Today is World Aids Day. Aids is not a subject that is not discussed that much any longer. I remember when Aids was first identified as a disease, there was almost no other talk. It was the "Gay man's cancer." There was no cure, nor was there any treatment for the disease and death was a certainty. Every time someone was diagnosed as HIV positive it was a given that what would follow would be a rather short but extremely painful slide into death.
In the ensuing years, much has been done to combat this dreadful disease. Drug cocktails have been developed to slow down the progression of Aids but there still is no cure. However, just because someone is diagnosed as being HIV positive is not the inevitable death sentence that it once was.
While Aids is still very much present in the United States, Africa is plagued by the illness. Thousands of men, women, and children are dying. The agonizing death has spread to all corners of the continent. The United States has led the way in providing the medicines to combat the progression of the disease. Still, this aid is not enough as the epidemic continues to spread wildly.
Aids has touched my life on occasion. Years ago I spent a lot of time in the theatrical world. During this time I met several delightful people who were very talented and creative. They were such fun and great to be around both on stage and off. One of these people named Robert, had never acted in a show but loved the theatre. After auditioning for a part in a show, he was rewarded with the role. He was ecstatic and scared to death all at the same time. He was terrible in rehearsals. He had a hard time hitting his marks. He seemed to be unable to memorize any line no matter how simple it might be. Yet, he pressed on.
The night the show opened, Robert was as nervous as I have ever seen anyone before going on stage. All of us in the cast wondered how in the world he would get through the performance. However, once the lights went up and he stepped on stage, he became a new man. His performance crackled with energy. He stole every scene he was in drawing raucous laughter from the audience. In short, he was a big hit. At the curtain calls, when he came out for his bows, the audience roared their approval. We were all gratified and had all learned something of persistence. Not long after the show, he moved to Texas for job reasons.
Six months or so passed. Time went on as usual. Then, one evening as another show was about to open, a young man with a couple of friends came backstage to greet the cast. He looked vaguely familiar but was frighteningly thin and very frail looking. At first, most of us thought that this was a friend of someone in the cast. As it turned out, he was a friend of us all. For here, in front of us, was Robert who had, months before, struggled so hard with his first role on stage.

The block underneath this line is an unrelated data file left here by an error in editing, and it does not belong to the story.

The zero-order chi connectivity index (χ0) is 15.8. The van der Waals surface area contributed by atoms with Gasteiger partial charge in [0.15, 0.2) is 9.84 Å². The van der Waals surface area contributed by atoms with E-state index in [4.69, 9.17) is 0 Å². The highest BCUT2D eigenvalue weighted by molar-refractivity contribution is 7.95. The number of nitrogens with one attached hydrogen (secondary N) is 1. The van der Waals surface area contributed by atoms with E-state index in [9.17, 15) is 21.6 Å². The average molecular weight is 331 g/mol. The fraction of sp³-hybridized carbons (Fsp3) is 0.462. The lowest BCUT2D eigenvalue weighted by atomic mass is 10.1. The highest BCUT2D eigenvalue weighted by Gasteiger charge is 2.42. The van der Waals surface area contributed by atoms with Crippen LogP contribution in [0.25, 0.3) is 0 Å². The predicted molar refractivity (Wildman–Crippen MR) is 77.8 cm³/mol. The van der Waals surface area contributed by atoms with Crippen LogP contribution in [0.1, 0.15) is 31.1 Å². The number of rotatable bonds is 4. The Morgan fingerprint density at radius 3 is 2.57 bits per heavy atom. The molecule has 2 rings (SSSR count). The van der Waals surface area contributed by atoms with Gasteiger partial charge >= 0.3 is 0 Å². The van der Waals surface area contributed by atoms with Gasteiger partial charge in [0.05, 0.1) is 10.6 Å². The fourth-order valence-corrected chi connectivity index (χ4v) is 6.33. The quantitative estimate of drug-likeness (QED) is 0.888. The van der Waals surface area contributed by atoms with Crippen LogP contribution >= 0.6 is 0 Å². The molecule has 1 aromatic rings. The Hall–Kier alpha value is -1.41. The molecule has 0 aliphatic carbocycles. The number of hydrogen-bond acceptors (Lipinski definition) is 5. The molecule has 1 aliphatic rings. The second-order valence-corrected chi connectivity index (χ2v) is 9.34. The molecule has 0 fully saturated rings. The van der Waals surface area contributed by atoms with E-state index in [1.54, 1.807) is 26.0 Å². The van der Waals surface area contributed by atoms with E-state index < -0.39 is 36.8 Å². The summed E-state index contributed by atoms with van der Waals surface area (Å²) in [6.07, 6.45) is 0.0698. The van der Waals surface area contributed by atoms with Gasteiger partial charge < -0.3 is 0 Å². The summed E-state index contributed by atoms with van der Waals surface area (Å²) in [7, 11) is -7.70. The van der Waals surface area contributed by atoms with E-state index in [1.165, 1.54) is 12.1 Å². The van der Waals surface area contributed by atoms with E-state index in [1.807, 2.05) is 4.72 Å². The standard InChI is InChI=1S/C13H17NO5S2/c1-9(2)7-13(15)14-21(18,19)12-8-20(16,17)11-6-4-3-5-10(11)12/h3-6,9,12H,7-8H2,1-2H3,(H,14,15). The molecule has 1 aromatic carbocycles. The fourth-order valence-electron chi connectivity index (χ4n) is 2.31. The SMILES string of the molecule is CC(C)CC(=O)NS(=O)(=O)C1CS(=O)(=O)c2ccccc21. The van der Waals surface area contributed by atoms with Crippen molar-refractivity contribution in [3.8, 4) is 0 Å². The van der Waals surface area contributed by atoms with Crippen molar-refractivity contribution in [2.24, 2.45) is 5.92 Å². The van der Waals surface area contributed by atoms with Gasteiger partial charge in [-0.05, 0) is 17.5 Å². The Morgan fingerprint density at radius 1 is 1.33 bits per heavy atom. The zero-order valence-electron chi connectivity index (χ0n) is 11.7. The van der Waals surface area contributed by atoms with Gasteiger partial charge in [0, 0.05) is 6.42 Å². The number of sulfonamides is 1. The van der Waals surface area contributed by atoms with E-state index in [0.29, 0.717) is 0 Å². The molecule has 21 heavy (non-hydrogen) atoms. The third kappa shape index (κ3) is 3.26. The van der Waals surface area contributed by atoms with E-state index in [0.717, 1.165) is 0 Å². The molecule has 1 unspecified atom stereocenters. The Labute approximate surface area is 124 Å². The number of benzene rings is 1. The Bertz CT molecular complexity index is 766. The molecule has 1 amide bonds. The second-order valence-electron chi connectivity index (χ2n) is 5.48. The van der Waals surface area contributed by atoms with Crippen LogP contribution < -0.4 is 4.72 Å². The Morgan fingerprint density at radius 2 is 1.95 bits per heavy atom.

While we were all thrilled to see him, we were also stunned by his appearance. What had happened to this previously very healthy young man? Aids. You see, Robert had, in the ensuing months of his departure, contracted HIV which quickly progressed into Aids. His once lively eyes now sunk deeply into his head. Pain emanated from them even though he still flashed his bright smile quickly and often. He looked brittle as though if you touched him too hard bones would break. His voice was weak and just walking across the floor caused him to be out of breath. He still had his great sense of humor and his can-do attitude was still infectious. However, he was but a shadow of himself.
About three weeks after his visit, we received word that Robert died quietly in his sleep in the middle of the night. He had touched all of us deeply with his spirit. It was an honor knowing him and I'll never forget the impact he and his remarkable sense of life had on me.
Robert was gay, but the disease that took his life at age 32 was not a "Gay man's cancer." It was Aids. On this World Aids Day, it is time for all of us to pause to remember the victims of this horrible disease. We have to unchain ourselves from the thoughts that this disease is one that mainly effects gay people. This is a disease that takes the lives of thousands of ordinary people every year. It is not as important to concentrate on how the disease may have been contracted as it is in developing a cure. We need to leave our judgements at the curb and see the victims of Aids as vulnerable, suffering human beings and give them the dignity they deserve.
Today, I remember Robert and those many thousands of others who have died over the years. They are our brothers and sisters in our humanity and we do need to reach out to them in their moments of need. Today, all of us need to spend just a moment in thought and prayer for these victims and their families. May God grant all of us the wisdom to touch their lives in similar ways that Robert touched mine so many years ago.